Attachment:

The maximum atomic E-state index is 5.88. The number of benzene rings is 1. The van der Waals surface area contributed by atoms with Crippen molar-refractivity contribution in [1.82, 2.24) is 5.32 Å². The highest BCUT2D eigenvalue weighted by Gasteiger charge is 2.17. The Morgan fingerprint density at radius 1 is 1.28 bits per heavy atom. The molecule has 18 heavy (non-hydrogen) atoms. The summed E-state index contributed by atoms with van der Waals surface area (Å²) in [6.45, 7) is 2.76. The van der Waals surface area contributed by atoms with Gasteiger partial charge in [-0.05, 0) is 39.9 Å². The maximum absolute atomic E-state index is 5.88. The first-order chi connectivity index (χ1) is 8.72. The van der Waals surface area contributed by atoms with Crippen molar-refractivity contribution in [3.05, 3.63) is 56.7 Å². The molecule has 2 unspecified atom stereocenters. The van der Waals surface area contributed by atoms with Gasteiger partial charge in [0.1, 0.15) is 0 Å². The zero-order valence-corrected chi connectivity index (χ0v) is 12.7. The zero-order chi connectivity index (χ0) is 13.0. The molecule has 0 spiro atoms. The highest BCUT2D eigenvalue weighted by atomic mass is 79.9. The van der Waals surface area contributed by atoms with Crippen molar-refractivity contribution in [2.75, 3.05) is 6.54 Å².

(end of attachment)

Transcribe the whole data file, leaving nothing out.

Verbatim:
The maximum atomic E-state index is 5.88. The number of benzene rings is 1. The van der Waals surface area contributed by atoms with Crippen molar-refractivity contribution in [1.82, 2.24) is 5.32 Å². The highest BCUT2D eigenvalue weighted by Gasteiger charge is 2.17. The Morgan fingerprint density at radius 1 is 1.28 bits per heavy atom. The molecule has 18 heavy (non-hydrogen) atoms. The summed E-state index contributed by atoms with van der Waals surface area (Å²) in [6.45, 7) is 2.76. The van der Waals surface area contributed by atoms with Gasteiger partial charge in [-0.05, 0) is 39.9 Å². The maximum absolute atomic E-state index is 5.88. The first-order chi connectivity index (χ1) is 8.72. The van der Waals surface area contributed by atoms with Crippen molar-refractivity contribution in [3.05, 3.63) is 56.7 Å². The molecule has 2 unspecified atom stereocenters. The van der Waals surface area contributed by atoms with Gasteiger partial charge in [0.1, 0.15) is 0 Å². The zero-order valence-corrected chi connectivity index (χ0v) is 12.7. The zero-order chi connectivity index (χ0) is 13.0. The molecule has 0 spiro atoms. The highest BCUT2D eigenvalue weighted by atomic mass is 79.9. The van der Waals surface area contributed by atoms with Crippen molar-refractivity contribution in [2.75, 3.05) is 6.54 Å².